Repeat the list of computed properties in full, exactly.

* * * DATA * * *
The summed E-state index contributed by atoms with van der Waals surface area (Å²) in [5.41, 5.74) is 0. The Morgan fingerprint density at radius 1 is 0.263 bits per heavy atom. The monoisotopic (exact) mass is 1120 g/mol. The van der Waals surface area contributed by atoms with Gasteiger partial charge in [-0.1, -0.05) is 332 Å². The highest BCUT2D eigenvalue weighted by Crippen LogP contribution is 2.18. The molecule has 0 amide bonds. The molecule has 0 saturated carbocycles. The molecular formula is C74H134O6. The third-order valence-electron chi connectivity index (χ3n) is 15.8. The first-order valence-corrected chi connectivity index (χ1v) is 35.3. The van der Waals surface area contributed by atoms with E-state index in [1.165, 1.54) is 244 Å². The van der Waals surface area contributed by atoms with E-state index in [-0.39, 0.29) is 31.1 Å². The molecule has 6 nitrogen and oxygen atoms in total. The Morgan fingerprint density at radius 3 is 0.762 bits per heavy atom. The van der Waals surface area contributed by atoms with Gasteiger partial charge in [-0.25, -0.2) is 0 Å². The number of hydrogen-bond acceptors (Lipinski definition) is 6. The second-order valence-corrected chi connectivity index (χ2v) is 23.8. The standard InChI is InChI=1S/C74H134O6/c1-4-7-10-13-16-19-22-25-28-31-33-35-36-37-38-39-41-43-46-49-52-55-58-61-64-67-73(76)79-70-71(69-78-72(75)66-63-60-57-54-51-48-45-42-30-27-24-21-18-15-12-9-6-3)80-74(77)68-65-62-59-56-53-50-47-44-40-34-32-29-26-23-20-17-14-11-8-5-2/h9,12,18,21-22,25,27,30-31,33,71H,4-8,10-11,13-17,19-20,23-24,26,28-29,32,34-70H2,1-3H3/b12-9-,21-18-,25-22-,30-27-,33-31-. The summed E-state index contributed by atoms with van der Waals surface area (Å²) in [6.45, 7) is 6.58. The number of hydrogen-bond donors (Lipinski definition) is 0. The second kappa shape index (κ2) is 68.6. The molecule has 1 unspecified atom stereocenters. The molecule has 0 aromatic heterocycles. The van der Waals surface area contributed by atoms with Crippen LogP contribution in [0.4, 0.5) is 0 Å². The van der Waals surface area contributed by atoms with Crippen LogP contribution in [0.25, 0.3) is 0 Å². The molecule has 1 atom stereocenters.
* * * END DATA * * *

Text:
The summed E-state index contributed by atoms with van der Waals surface area (Å²) in [5.41, 5.74) is 0. The Morgan fingerprint density at radius 1 is 0.263 bits per heavy atom. The monoisotopic (exact) mass is 1120 g/mol. The van der Waals surface area contributed by atoms with Gasteiger partial charge in [-0.1, -0.05) is 332 Å². The highest BCUT2D eigenvalue weighted by Crippen LogP contribution is 2.18. The molecule has 0 amide bonds. The molecule has 0 saturated carbocycles. The molecular formula is C74H134O6. The third-order valence-electron chi connectivity index (χ3n) is 15.8. The first-order valence-corrected chi connectivity index (χ1v) is 35.3. The van der Waals surface area contributed by atoms with E-state index in [1.165, 1.54) is 244 Å². The van der Waals surface area contributed by atoms with E-state index in [-0.39, 0.29) is 31.1 Å². The molecule has 6 nitrogen and oxygen atoms in total. The Morgan fingerprint density at radius 3 is 0.762 bits per heavy atom. The van der Waals surface area contributed by atoms with Gasteiger partial charge in [-0.25, -0.2) is 0 Å². The number of hydrogen-bond acceptors (Lipinski definition) is 6. The second-order valence-corrected chi connectivity index (χ2v) is 23.8. The standard InChI is InChI=1S/C74H134O6/c1-4-7-10-13-16-19-22-25-28-31-33-35-36-37-38-39-41-43-46-49-52-55-58-61-64-67-73(76)79-70-71(69-78-72(75)66-63-60-57-54-51-48-45-42-30-27-24-21-18-15-12-9-6-3)80-74(77)68-65-62-59-56-53-50-47-44-40-34-32-29-26-23-20-17-14-11-8-5-2/h9,12,18,21-22,25,27,30-31,33,71H,4-8,10-11,13-17,19-20,23-24,26,28-29,32,34-70H2,1-3H3/b12-9-,21-18-,25-22-,30-27-,33-31-. The summed E-state index contributed by atoms with van der Waals surface area (Å²) in [6.45, 7) is 6.58. The number of hydrogen-bond donors (Lipinski definition) is 0. The second kappa shape index (κ2) is 68.6. The molecule has 1 unspecified atom stereocenters. The molecule has 0 aromatic heterocycles. The van der Waals surface area contributed by atoms with Crippen LogP contribution in [0.4, 0.5) is 0 Å². The van der Waals surface area contributed by atoms with Crippen LogP contribution in [0.25, 0.3) is 0 Å². The molecule has 1 atom stereocenters.